But when the smoke cleared, Damon and the Yankees prevailed over Guillen and the Royals in a wild shootout, 12-11, on Saturday afternoon that left a sellout crowd of 53,611 fans at Yankee Stadium limp.
Royals starter Brian Bannister summed it up succinctly.
"Wow," he said softly.
Guillen and Bannister were gone by the time Damon lined his sixth hit down the right-field line to end the game.
First there was an exchange of dramatic home runs in the ninth inning. David DeJesus gave the Royals an 11-10 lead by driving closer Mariano Rivera's first pitch over the right-field wall. Jorge Posada promptly tied the score in the Yankees' half with a first-pitch blast off Joakim Soria.
"We were trying to go down low and way, and the ball cut up and in to Posada," catcher John Buck said. "It came right into his zone, middle up, where Jorge likes it. You're not going to see that very often from Soria."
Soria had two outs when he walked Wilson Betemit. A tap down the third-base line was a single for Melky Cabrera.
"There's nothing you can do about a full-swing bunt except hope it turns foul," said Mike Aviles, then at third base.
But it didn't, and up came Damon, who'd already hit a double and four singles. The count went to 3-1, and Soria threw a fastball. Damon swung and, for a moment, the ball looked as though it would hook foul.
"It looked like it, but it stayed fair," Soria said. "I didn't have luck today."
Soria's perfect record, 13-for-13 in save situations, was blown away.
"I don't know how that ball of Damon's stayed fair," Buck said. "I thought we were going to have one more pitch at him."
It was the first six-hit game of Damon's career and the first by a Yankee at Yankee Stadium. Another piece of history for the soon-to-be-shuttered baseball monument.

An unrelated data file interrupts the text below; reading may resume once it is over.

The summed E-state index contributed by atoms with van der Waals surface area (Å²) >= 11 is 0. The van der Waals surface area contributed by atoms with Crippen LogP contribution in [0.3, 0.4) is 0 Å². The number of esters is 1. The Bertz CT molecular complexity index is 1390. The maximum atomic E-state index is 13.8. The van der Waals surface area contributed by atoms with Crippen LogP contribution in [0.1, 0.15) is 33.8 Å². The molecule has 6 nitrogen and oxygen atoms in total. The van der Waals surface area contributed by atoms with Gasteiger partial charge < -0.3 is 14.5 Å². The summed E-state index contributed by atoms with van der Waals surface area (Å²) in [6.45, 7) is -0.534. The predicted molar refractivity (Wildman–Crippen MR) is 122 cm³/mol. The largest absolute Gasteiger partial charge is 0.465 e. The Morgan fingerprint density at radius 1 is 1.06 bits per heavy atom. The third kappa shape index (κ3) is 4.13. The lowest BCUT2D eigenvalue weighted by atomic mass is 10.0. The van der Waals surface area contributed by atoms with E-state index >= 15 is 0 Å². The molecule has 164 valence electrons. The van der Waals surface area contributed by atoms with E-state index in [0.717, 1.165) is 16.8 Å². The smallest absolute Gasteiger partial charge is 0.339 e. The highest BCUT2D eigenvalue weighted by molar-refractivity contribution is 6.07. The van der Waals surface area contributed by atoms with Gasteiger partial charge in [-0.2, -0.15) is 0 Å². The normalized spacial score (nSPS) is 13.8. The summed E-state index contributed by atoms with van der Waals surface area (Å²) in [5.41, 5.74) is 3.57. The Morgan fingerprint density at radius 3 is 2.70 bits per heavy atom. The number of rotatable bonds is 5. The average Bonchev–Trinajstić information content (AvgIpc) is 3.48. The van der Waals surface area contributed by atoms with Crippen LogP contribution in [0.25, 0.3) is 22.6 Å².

"I've had a couple of chances to get six before," Damon said. "Fortunately, the ball didn't curve foul for me today."
Guillen's grand slam was the fourth of his career and the 100th in Royals history. He also hit a two-run blast and an RBI single, giving him nine homers and 45 RBIs this season. If that wasn't enough, he also threw out two baserunners from right field.
Quite a day, eh, Jose?
"I don't have anything to say to anybody today. How about that?" Guillen said.
We'll take that as a "no comment."
Guillen's slam broke a 6-6 tie in the Royals' five-run seventh inning against left-hander Andy Pettitte. Then Guillen, who had painfully fouled a ball off his left shin in the sixth, was taken out of the game.
"He hit the ball right off the middle of his shin, and it was starting to swell pretty good," manager Trey Hillman said. "We felt like we were in a position where we could get him off of it and get some ice on it and put him in a better position for tomorrow's game."
But the 10-6 lead didn't hold up.
In the bottom of the seventh, reliever Brett Tomko gave up a single to Bobby Abreu and a home run to Alex Rodriguez -- a boomer far over the left-field fence. Tomko had been throwing fastballs, but he tried something else on the first pitch to Rodriguez.
"I don't think A-Rod was looking for the slider, but he was the one guy that might be good enough to react to it," Buck said.
The Yankees caught up in the eighth against reliever Ramon Ramirez on a two-run single by -- who else? -- Damon.
There had been plenty of slugging earlier.
After the Yankees rallied for a 5-5 tie, Jason Giambi came up with two outs in the fifth inning. The Royals used their exaggerated shift, leaving a huge portion of the Bronx open between second base and third.
Dump a bunt? Ha. Giambi instead went high over the shift and pounded Joel Peralta's pitch into the upper deck and the Yankees were up, 6-5. It was Giambi's 13th home run of the season.
The Royals gave Bannister a 5-1 lead with three runs in the third. The flurry included a run-scoring triple by Aviles, his third extra-base hit in two games.
The Yankees zinged Bannister for four runs in the fourth, and it would have been worse if not for Guillen's howitzer throw from right field. Guillen caught Derek Jeter's line drive and fired a one-bounce strike to Buck at the plate, easily doubling up Cabrera.
Guillen also threw out Damon, trying for a double, to end the sixth.
It was a wild and crazy day all around.
"You want to win, but the one positive, I thought, was we didn't back down, we didn't fold," Aviles said. "Every time we needed to score runs, we scored runs, and we kept being aggressive. Baseball's a funny game. Yesterday everything went our way, today it didn't."
Dick Kaegel is a reporter for MLB.com. This story was not subject to the approval of Major League Baseball or its clubs.